Are Dietary Restrictions Necessary When Taking Health Supplements?

When you're looking for that bottle of vitamin C pills or fish oil, you might be wondering how well they'll work and if they're safe. More than half of Americans take one or more dietary supplements daily or from time to time. Supplements are available without a prescription and usually come in pill, powder, or liquid form. Common supplements include vitamins, minerals, and herbal products, also known as botanicals.

People take these supplements to make sure they get enough essential nutrients and to maintain or improve their health. However, not everyone needs to take supplements. Some supplements can have side effects, especially if taken before surgery or with other medications. Supplements can also cause problems if you have certain health conditions.

In addition, the effects of many supplements have not been tested in children, pregnant women and other groups. Therefore, it is important to talk to your healthcare provider if you are thinking about taking dietary supplements. Dietary supplements are regulated by the U. S.

Food and Drug Administration (FDA) as food, not as drugs. The label may indicate certain health benefits. However, unlike medications, supplements cannot claim to cure, treat, or prevent a disease. Evidence suggests that some supplements may improve health in different ways.

The most popular nutritional supplements are multivitamins, calcium, and vitamins B, C and D. Calcium contributes to bone health and vitamin D helps the body absorb calcium. Vitamins C and E are antioxidant molecules that prevent cell damage and help maintain health. Women need iron during pregnancy and breastfed babies need vitamin D.

Folic acid (400 micrograms daily), whether through supplements or fortified foods, is important for all women of child-bearing age. Vitamin B12 keeps nerves and blood cells healthy. Research suggests that fish oil may promote heart health. Of the supplements that aren't derived from vitamins and minerals, Hopp says “fish oil probably has the most scientific evidence to support its use”.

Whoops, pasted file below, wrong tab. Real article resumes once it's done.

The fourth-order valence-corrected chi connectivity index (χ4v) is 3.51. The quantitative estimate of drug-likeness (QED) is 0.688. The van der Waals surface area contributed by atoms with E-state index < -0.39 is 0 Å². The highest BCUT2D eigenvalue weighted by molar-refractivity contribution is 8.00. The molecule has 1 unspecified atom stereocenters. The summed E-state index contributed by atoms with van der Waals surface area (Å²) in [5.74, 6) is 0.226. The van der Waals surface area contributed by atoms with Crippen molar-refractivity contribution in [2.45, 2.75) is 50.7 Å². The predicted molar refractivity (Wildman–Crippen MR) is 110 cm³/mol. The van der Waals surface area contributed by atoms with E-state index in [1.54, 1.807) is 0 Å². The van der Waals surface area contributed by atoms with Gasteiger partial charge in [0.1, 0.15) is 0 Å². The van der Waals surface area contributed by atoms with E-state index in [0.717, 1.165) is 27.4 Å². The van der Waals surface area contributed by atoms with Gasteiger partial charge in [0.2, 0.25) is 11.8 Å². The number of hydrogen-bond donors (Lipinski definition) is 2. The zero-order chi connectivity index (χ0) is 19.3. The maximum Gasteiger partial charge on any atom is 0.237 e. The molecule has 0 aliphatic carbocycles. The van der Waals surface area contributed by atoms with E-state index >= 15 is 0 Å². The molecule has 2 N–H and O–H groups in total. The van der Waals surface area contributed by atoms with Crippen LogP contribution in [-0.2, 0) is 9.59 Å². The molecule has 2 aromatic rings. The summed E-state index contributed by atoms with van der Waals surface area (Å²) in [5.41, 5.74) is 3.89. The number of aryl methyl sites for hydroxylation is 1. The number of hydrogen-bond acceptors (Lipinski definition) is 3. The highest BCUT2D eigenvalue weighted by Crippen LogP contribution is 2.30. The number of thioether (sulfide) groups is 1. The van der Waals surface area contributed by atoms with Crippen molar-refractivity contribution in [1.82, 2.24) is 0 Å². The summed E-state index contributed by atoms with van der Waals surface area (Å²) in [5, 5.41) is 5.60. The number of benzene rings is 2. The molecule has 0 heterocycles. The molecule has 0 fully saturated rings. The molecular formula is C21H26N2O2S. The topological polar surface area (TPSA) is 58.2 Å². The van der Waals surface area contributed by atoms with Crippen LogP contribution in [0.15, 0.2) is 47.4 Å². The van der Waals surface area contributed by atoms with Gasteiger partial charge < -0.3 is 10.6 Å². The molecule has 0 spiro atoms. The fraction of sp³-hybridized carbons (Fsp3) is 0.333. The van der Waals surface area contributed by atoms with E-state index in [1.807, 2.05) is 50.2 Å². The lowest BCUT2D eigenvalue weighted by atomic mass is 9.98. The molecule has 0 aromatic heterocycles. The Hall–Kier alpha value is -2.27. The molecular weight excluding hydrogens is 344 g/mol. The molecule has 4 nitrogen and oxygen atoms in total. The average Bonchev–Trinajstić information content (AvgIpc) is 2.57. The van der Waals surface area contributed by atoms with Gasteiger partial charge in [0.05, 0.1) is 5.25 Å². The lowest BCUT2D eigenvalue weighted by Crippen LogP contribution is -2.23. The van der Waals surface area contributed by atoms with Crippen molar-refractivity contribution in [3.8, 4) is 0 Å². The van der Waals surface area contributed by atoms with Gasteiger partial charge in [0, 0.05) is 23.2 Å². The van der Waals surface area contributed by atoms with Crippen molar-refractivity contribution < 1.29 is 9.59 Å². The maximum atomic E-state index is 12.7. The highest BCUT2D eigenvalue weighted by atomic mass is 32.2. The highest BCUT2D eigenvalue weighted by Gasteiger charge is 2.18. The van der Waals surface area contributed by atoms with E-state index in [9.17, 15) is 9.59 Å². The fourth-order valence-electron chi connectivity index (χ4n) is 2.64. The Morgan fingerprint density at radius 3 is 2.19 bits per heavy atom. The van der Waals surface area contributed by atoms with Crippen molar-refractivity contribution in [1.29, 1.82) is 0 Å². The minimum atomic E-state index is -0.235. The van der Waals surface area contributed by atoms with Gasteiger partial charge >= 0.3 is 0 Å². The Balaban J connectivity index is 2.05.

More studies are needed on the health effects of some other common supplements such as glucosamine (for joint pain) and herbal supplements such as echinacea (immune health) and flaxseed oil (digestion). Many supplements have mild effects with few risks. Vitamin K, for example, will reduce the ability of anticoagulants to work. St John's Wort is sometimes used to relieve depression, anxiety, or nerve pain but it can also accelerate the breakdown of many medications such as antidepressants and birth control pills and make them less effective.

Just because a supplement is promoted as “natural” doesn't necessarily mean it's safe; the herbs comfrey and kava can seriously damage the liver. For vitamins and minerals check the% of the daily value (DV) of each nutrient to make sure you're not getting too much; too much of certain supplements can be harmful. Scientists still have a lot to learn about common vitamins; a recent study found unexpected evidence on vitamin E which suggested that men who took vitamin E supplements may have a lower risk of developing prostate cancer. That's why it's important to conduct clinical studies of supplements to confirm their effects; because supplements are regulated as foods not as drugs the FDA does not evaluate the quality of supplements or evaluate their effects on the body.

If a product is found to be unsafe after it hits the market the FDA can restrict or prohibit its use; manufacturers are also responsible for the purity of the product and must accurately list the ingredients and their quantities but there is no regulatory agency to ensure that the labels match what's on the bottles so you risk consuming less or sometimes more of the ingredients listed. Some independent organizations perform quality tests on supplements and offer stamps of approval; this does not guarantee that the product works or is safe it only ensures that the product was manufactured correctly and contains the ingredients listed. The MyDS app provides the latest information on supplements and allows you to keep track of the vitamins minerals herbs and other products you take; you can even keep track of the supplements your parents spouse or children are taking. Before adding any supplement to your health and wellness regimen discuss your options with your health care team and other health providers to assess the possible risks and benefits for your individual situation; in fact there is some evidence that taking high-dose supplements to prevent or cure major chronic diseases such as heart disease and cancer can be harmful to health.

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Darlene Flint
Darlene Flint

Hipster-friendly pizza lover. Typical bacon ninja. Lifelong social media enthusiast. Lifelong bacon aficionado. Extreme web geek.